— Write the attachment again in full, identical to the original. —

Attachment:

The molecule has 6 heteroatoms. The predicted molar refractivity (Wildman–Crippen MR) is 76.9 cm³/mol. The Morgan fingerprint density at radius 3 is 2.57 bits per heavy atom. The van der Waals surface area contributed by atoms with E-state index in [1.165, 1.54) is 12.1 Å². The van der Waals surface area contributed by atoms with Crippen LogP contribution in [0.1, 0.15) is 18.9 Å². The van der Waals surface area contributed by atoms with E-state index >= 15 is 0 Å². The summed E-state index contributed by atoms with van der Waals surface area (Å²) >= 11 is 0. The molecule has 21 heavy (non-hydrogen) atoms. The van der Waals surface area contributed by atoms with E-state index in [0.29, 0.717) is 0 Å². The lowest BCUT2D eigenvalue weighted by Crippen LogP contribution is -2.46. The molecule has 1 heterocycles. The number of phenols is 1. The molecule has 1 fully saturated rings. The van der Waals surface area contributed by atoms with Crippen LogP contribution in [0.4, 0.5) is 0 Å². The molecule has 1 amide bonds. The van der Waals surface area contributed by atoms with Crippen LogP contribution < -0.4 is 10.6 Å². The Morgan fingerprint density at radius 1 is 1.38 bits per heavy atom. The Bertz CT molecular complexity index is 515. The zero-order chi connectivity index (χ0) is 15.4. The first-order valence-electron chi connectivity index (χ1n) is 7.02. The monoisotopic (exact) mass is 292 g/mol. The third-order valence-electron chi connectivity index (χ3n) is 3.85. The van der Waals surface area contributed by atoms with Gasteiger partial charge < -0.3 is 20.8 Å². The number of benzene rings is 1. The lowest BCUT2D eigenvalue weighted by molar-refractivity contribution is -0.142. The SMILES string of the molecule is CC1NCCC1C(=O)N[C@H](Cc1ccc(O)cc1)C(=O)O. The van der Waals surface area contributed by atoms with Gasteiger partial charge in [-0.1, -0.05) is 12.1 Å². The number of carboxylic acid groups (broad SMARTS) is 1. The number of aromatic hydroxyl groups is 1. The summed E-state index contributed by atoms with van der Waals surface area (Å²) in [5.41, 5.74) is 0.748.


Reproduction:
The molecule has 6 heteroatoms. The predicted molar refractivity (Wildman–Crippen MR) is 76.9 cm³/mol. The Morgan fingerprint density at radius 3 is 2.57 bits per heavy atom. The van der Waals surface area contributed by atoms with E-state index in [1.165, 1.54) is 12.1 Å². The van der Waals surface area contributed by atoms with Crippen LogP contribution in [0.1, 0.15) is 18.9 Å². The van der Waals surface area contributed by atoms with E-state index >= 15 is 0 Å². The summed E-state index contributed by atoms with van der Waals surface area (Å²) >= 11 is 0. The molecule has 21 heavy (non-hydrogen) atoms. The van der Waals surface area contributed by atoms with E-state index in [0.29, 0.717) is 0 Å². The lowest BCUT2D eigenvalue weighted by Crippen LogP contribution is -2.46. The molecule has 1 heterocycles. The number of phenols is 1. The molecule has 1 fully saturated rings. The van der Waals surface area contributed by atoms with Crippen LogP contribution in [0.4, 0.5) is 0 Å². The molecule has 1 amide bonds. The van der Waals surface area contributed by atoms with Crippen LogP contribution < -0.4 is 10.6 Å². The Morgan fingerprint density at radius 1 is 1.38 bits per heavy atom. The Bertz CT molecular complexity index is 515. The zero-order chi connectivity index (χ0) is 15.4. The first-order valence-electron chi connectivity index (χ1n) is 7.02. The monoisotopic (exact) mass is 292 g/mol. The third-order valence-electron chi connectivity index (χ3n) is 3.85. The van der Waals surface area contributed by atoms with Gasteiger partial charge < -0.3 is 20.8 Å². The number of benzene rings is 1. The lowest BCUT2D eigenvalue weighted by molar-refractivity contribution is -0.142. The SMILES string of the molecule is CC1NCCC1C(=O)N[C@H](Cc1ccc(O)cc1)C(=O)O. The van der Waals surface area contributed by atoms with Gasteiger partial charge in [-0.1, -0.05) is 12.1 Å². The number of carboxylic acid groups (broad SMARTS) is 1. The number of aromatic hydroxyl groups is 1. The summed E-state index contributed by atoms with van der Waals surface area (Å²) in [5.41, 5.74) is 0.748.